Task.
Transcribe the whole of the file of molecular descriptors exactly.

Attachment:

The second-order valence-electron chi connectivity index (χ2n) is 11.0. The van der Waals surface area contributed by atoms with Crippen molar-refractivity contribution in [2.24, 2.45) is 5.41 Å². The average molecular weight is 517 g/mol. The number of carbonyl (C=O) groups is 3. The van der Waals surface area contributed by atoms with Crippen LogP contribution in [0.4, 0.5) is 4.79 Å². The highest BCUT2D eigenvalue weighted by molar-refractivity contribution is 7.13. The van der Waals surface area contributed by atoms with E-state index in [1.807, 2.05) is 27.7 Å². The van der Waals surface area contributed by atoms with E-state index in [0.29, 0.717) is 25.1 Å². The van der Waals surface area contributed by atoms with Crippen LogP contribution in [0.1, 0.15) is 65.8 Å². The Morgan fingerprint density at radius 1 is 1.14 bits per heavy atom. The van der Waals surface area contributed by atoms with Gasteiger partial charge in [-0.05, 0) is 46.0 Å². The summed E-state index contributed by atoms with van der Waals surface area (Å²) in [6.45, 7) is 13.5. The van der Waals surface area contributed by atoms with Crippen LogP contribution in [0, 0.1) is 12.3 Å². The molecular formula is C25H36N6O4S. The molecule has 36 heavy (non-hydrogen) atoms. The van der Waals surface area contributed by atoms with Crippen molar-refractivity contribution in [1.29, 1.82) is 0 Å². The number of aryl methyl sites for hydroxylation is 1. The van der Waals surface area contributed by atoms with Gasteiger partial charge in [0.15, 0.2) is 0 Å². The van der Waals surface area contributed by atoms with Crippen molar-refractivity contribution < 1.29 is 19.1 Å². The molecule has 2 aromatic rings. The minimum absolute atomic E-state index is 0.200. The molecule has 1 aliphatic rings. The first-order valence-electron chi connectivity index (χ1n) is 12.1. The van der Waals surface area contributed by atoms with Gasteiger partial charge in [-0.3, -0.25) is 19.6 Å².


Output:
The second-order valence-electron chi connectivity index (χ2n) is 11.0. The van der Waals surface area contributed by atoms with Crippen molar-refractivity contribution in [2.24, 2.45) is 5.41 Å². The average molecular weight is 517 g/mol. The number of carbonyl (C=O) groups is 3. The van der Waals surface area contributed by atoms with Crippen LogP contribution in [0.4, 0.5) is 4.79 Å². The highest BCUT2D eigenvalue weighted by molar-refractivity contribution is 7.13. The van der Waals surface area contributed by atoms with E-state index in [1.807, 2.05) is 27.7 Å². The van der Waals surface area contributed by atoms with E-state index in [0.29, 0.717) is 25.1 Å². The van der Waals surface area contributed by atoms with Crippen LogP contribution in [0.1, 0.15) is 65.8 Å². The Morgan fingerprint density at radius 1 is 1.14 bits per heavy atom. The van der Waals surface area contributed by atoms with Gasteiger partial charge in [-0.05, 0) is 46.0 Å². The summed E-state index contributed by atoms with van der Waals surface area (Å²) in [6.45, 7) is 13.5. The van der Waals surface area contributed by atoms with Crippen LogP contribution in [0, 0.1) is 12.3 Å². The molecular formula is C25H36N6O4S. The molecule has 36 heavy (non-hydrogen) atoms. The van der Waals surface area contributed by atoms with Crippen molar-refractivity contribution in [1.29, 1.82) is 0 Å². The number of aryl methyl sites for hydroxylation is 1. The van der Waals surface area contributed by atoms with Gasteiger partial charge in [0.15, 0.2) is 0 Å². The van der Waals surface area contributed by atoms with Crippen molar-refractivity contribution < 1.29 is 19.1 Å². The molecule has 2 aromatic rings. The minimum absolute atomic E-state index is 0.200. The molecule has 1 aliphatic rings. The first-order valence-electron chi connectivity index (χ1n) is 12.1. The van der Waals surface area contributed by atoms with Gasteiger partial charge in [-0.3, -0.25) is 19.6 Å².